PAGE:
So, is America losing out? Yes and no. Many Indians are going to Europe and Australia for higher studies, although the U. S. still remains the #1 destination. BTW, last year Australia attracted 37,000 Chinese and 28,000 Indian students, according to an Australian gentleman I flew with from Delhi to Bangalore.

As Zakaria notes in his book, America has to learn living with other rising powers and no longer act as a policeman to the world. The Chinese are dominating the African development scene, providing aid, building highways and oil refineries…without preaching human rights. Sure, China and India’s economies are showing robust growths, but will they displace America? Not quite, yet. The infrastructure in India is a disaster. For instance, Bangalore’s population has almost quadrupled to almost 7.2 million in 40 years; yet, none of the services — water supply, electric power, housing, and roads — have kept up to meet the growth. Hour-long commutes to cover barely five miles, the wasted gasoline (or petrol, as they call it there), and the accompanying pollution…we are sure are adding stress to peoples’ lives in Bangalore. Delhi is much better where all its transit buses and the three-wheeler auto-rickshaws run entirely on compressed natural gas (CNG). It is also trying to clean up its act to host the 2010 Commonwealth Games.

How about China? China is decades ahead of India in infrastructure — roads, highways, and electric power — but is choking with air pollution and drowning in polluted water, although it is temporarily closing many factories and drastically curtailing traffic in and around Beijing in preparation for the 2008 Summer Olympics. India has a shaky surface (roads, power grids, water supply, housing…) with a solid foundation (legal system, transparency, IP issues), whereas China has a solid surface (infrastructure), but a shaky foundation (questionable legal system, lack of transparency, lax IP issues, widespread piracy…).

Bottom Line
It was good to visit India after seven years, but it is GREAT to be back in America, my home!

Enjoy some pictures below:

Akshardham Temple, Delhi, world’s largest Hindu-temple complex

India Gate, New Delhi, built in memory of the 90,000+ Indian soldiers who lost their lives in World War I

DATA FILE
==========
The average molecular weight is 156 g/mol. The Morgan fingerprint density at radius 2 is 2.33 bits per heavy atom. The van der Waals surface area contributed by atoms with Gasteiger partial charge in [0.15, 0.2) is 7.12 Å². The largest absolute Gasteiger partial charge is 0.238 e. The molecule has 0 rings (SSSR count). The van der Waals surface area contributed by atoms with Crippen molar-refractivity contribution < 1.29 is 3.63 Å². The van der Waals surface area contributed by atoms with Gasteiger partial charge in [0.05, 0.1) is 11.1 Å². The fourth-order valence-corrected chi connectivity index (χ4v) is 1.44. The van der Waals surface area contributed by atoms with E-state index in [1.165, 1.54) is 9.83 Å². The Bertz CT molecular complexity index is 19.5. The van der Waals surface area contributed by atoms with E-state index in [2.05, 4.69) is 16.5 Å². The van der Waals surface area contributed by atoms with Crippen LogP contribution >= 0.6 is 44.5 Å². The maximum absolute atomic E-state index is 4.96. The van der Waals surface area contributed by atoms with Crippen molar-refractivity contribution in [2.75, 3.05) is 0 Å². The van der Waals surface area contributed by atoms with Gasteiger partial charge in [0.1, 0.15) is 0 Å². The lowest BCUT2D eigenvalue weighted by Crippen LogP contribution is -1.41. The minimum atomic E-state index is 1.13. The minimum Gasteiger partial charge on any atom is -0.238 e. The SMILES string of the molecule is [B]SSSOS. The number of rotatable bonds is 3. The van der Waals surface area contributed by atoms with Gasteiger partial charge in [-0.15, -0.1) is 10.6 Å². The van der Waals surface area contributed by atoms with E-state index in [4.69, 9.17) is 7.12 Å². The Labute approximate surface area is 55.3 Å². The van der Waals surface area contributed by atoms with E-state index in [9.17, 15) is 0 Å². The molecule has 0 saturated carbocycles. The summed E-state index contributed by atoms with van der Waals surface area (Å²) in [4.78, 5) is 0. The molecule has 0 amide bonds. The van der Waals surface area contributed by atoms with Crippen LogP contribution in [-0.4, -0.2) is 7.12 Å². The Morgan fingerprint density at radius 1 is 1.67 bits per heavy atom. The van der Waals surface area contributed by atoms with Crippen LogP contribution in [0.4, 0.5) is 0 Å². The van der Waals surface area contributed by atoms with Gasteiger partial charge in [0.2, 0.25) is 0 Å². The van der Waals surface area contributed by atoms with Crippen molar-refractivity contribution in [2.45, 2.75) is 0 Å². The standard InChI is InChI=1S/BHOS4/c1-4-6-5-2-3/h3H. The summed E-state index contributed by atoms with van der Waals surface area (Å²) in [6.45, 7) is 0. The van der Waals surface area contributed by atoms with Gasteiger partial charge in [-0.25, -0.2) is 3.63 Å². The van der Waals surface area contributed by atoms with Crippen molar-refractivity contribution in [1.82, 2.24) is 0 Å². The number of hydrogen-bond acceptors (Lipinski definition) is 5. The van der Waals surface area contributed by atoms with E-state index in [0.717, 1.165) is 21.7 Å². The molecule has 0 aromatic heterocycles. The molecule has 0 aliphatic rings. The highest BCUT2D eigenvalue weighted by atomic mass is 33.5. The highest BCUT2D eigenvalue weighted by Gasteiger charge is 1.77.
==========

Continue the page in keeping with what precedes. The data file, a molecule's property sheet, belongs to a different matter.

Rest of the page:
Bill said...


Your comments about the state of the U.S. in the flattened world are, of course, quite correct. The huge danger we ignore is America's fiscal health, however.

In the last twenty years, we have built up and enormous debt, which is being floated by the countries with which we trade (recently, particularly, China). In the last five years, we have spent an absolutely absurd amount on a war in Iraq which, by most accounts, is not moving us toward a position of greater peace and prosperity.

The upshot is that the dollar is sinking like a rock on the international markets, as I'm sure you noticed in your travels. If it continues (and it will, as long as the U.S. continues to spend like a drunken sailor on shore leave) the U.S. will quickly lose its economic clout with the world. Countries will prefer to trade in Euros or Yuan, and the dollar will become a "pariah currency."

Unfortunately, the only solution for this is to tighten our own belts significantly. The largest items in the U.S. budget are all defense expenditures, and that is where we must start. Aside from the fiscal responsibility side, the most effective deterrent to our own government wandering afield in search of foreign adventures is to ensure they don't have the firepower to "project" to other parts of the world.

Yes, I am suggesting that we leave the "American interests" in the Middle East relatively "unguarded." I strongly believe that those who really own those interests will find far more clever and effective ways to guard them than by U.S. military force. Indeed, even if the flow of middle east oil slows down, I believe that "Yankee Ingenuity" is still alive and well in the U.S., and just waiting to be released to solve the problem of curtailed supply of oil. Government just needs to get out of the way, and give way to the Lithium-Ion battery, hydrogen fuel cell, and twenty other technologies that haven't even been invented yet.

The U.S. doesn't have to control the world; indeed, we can't. We need to find a way to exist peacefully and set an example for the rest of the world instead of trying to force others to bend to our will. We might even learn something...

M. R. Pamidi said...


I agree with your comments about America becoming a debtor nation. China and Japan together hold over $1 trillion of U. S. T-bills. If they dump them in favor of the Euro, we'll probably see a depression.

Also, our dependency on foreign oil and the continued building up of the military-industrial complex, as Ike warned us over 50 years ago, don't bode good for our country's future.

What we need is a Manhattan Project for Energy. Unfortunately, Washington, with self-interests and the oil-industry lobbying, is clueless.


M. R. Pamidi said...


China and Japan together hold over $2 trillion of U. S. T-bills.